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JS7 vs. RV MEC: The Pass

by The "Professor" Gary Bailey


Hey guys, Professor Bailey here to share a lap with you from the 2013 Monster Cup with Ryan Villopoto and James Stewart and to take a closer look at that textbook pass Stewart made on Villopoto. I'd like to share this lap and dedicate it too all those hard-working dedicated mechanics who did not necessarily have the best view to see all of the great racing during the race. I am sorry it has taken a little time to share this as I have been little busy the last couple weeks. This semi-retirement is not as easy as one may think, besides teaching a few private lessons and writing some articles, the wife and I had the opportunity to go down to Costa Rica to watch Tyler Bowers race in the Costa Rican championship. Not only was it a good time with good people but we also got to spend some time with Tyler, which was awesome. I've always known Tyler but this trip let me spend some time with him and see that he is not only an awesome rider and champion but also the kind of champion that we need. I say this because I have been around a lot of guys that have made it to number one and they act like they are better than everyone around them. Not this guy, he is humble and gracious. It is so refreshing to see someone at the top of his game without an attitude. He makes me think of Travis Pastrana in the way he appreciates everything and everyone. Class act Mr. Bowers .....

Let's get to what I saw at Monster Cup and let me preface this by saying, Monster Cup was awesome this year. In the past some say I have been a little hard on James Stewart but I was just giving my opinion of what I saw. I like James and what he does on a motorcycle alway amazes me. When it comes to going fast, he certainly knows how to do that.

For me, nothing was more exciting than watching past battles between Stewart and Reed. I always loved not only how fast James was going but how he would set Reed up for the pass. For the most part I've always liked Stewart's style. What I saw at Monster Cup was "old-style" James Stewart. but in my mind the question still remains. Is the old James Stewart back or will we see more of the wreckers or checkers James Stewart of the past few years?

Stewart for me has always been fast but the last few years I have found myself wondering, when is he going to crash? In contrast, I think Ryan Villopoto picked up the pace and got to the speed of James but always seemed to be more in control. I've never watched RV and thought to myself, "He's out of control. When is he going to crash!"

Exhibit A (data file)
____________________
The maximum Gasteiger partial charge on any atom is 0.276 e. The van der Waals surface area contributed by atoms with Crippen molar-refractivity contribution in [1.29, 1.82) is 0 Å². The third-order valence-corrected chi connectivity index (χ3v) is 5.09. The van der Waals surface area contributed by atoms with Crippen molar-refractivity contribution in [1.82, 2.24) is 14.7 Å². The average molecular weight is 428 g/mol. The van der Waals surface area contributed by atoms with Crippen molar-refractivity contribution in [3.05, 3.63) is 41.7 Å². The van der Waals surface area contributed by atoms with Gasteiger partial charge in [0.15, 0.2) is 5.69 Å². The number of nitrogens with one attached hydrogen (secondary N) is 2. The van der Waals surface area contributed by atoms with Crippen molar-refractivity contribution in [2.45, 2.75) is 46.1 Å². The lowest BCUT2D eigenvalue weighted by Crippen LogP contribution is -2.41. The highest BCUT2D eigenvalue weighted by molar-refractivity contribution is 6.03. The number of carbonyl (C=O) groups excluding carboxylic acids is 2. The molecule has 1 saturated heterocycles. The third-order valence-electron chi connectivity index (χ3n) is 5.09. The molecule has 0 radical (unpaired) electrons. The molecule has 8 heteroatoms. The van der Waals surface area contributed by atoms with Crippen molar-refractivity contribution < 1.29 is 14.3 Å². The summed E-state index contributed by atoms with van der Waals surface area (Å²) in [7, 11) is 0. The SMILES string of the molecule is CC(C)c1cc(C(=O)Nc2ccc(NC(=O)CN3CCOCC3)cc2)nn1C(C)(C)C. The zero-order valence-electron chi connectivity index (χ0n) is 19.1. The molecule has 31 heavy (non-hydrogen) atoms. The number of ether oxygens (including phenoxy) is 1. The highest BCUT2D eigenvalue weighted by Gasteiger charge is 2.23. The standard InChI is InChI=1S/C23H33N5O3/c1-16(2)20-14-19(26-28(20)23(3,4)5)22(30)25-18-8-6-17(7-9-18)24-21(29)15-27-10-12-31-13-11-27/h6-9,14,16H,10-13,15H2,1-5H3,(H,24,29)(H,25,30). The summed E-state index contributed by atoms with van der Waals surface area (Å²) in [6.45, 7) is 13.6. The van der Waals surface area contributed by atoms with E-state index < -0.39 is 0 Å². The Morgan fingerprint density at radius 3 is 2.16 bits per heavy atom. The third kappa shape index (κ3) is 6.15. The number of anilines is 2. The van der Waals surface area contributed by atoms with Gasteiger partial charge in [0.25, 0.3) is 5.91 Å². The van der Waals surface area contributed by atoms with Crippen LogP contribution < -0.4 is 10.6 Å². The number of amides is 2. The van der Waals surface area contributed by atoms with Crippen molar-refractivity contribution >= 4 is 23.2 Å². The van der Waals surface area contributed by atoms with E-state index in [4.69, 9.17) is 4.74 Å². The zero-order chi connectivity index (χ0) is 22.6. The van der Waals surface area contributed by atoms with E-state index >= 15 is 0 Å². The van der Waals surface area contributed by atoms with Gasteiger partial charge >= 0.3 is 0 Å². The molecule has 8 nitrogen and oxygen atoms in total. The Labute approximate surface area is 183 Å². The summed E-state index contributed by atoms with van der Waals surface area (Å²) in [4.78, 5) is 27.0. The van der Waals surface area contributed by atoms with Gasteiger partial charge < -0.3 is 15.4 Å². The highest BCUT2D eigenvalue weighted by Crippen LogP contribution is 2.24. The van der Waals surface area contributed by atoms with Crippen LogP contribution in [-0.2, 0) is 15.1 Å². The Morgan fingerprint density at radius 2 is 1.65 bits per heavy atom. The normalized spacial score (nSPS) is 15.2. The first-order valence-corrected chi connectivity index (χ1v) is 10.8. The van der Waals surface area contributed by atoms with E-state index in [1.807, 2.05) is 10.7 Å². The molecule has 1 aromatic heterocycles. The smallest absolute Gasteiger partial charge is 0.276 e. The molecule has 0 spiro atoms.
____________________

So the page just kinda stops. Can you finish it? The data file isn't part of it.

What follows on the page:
If you missed attending Monster Cup this year and did not have a chance to watch the race or practice, then you missed some quality riding like we haven't seen in a long time from two riders doing battle while riding with perfection. For me Villopoto was on his game as was expected, but the real surprise was James Stewart. Well, let's just say, he was back. What a treat to see James Stewart healthy and on top of his game! Boy, would I love to see this continue into the 2014 Supercross season. And, I would be remiss while I am focusing on Stewart and Villopoto as the Cream of the crop, if I didn't mention that there were plenty of other riders riding really well too. If the competition at Monster Cup is a preview of the 2014 SX season, I'd encourage everyone to buy season tickets now. I don't plan to miss a single race!

Crazy Stewart Scrub
First, I want to talk about that crazy scrub setup for the pass that Stewart put on Villopoto. There were several people talking about how much harder he scrubbed and how much lower he was than Villopoto. Well, there's no doubt that he threw a harder scrub but he was not lower than Villopoto. I know you're going to say that's not true because you saw a photo that looked like he was. Yes, there were photos that looked like he was lower but most of that was due to the camera angle and what point of the jump the photo was actually taken. If you look at it frame by frame from the same height that the riders are then you will see at one point Stewart's front wheel is actually slightly lower than Villopoto's but his rear wheel is higher than Villopoto's. But let's go beyond that in this analysis. If you time both riders' front wheels right at the take off of the ramp to the G out on the landing of the third jump you will find that the times are exactly the same. At the bottom of the ramp both riders were exactly the same distance apart as they were when they left the take off. But it is on the landing heading to the next turn where James really made his gain and setup for the pass.

Stewart Says Just Settle Down and See Ya
Okay, so let's back up a minute to the down ramp of the triple. If we freeze-frame just as the riders are landing, you will notice that Villopoto's front end is high and Stewart's front end is more at the angle of the down ramp. This angle allows Stewart to be wide-open on the landing and lets the suspension settle quicker creating a little more forward momentum while Villopoto's front end high angle tends to make the front end impact a little harder and rebound a little more. If you look closely, you will see that the real gain from Stewart was after the landing and the acceleration down the straightaway.

The Nascar Style Set Up
Maybe Stewart's time at JGR was not all for naught because Stewart's real set up for the pass was true Nascar. Stewart gets the drive down the jump and sets up on the far right for the next left. I see this as a sweet setup for a pass like road racing or car racing. Out, out, out, in. Stewart goes from one and a half bikes behind to the rear wheel of Villopoto on the outside. Stewart then is in position to set up the slide and the turn to cut back to the inside. While Villopoto tries to slow and hold the inside, Stewart makes the textbook pass carrying his momentum and cutting inside to make the pass. Sweet!

Just to give you an idea how close these two guys are, I'm going to give you a little bit of a comparison of different parts of the racetrack. When you look at this track map you're going to see from the finish line back to the finish line how close things really are. And rather than looking at it in hundreds of a second we're going to look at it in video frames. Let me first tell you if you're not familiar there are 30 frames per second with most video. Knowing that 15 frames would be a half a second, 10 frames would be a third of a second and three frames would basically be 1/8 of a second. So with that, let's see who was faster where. And then remember, of course this changes each lap and each section with who is the most perfect.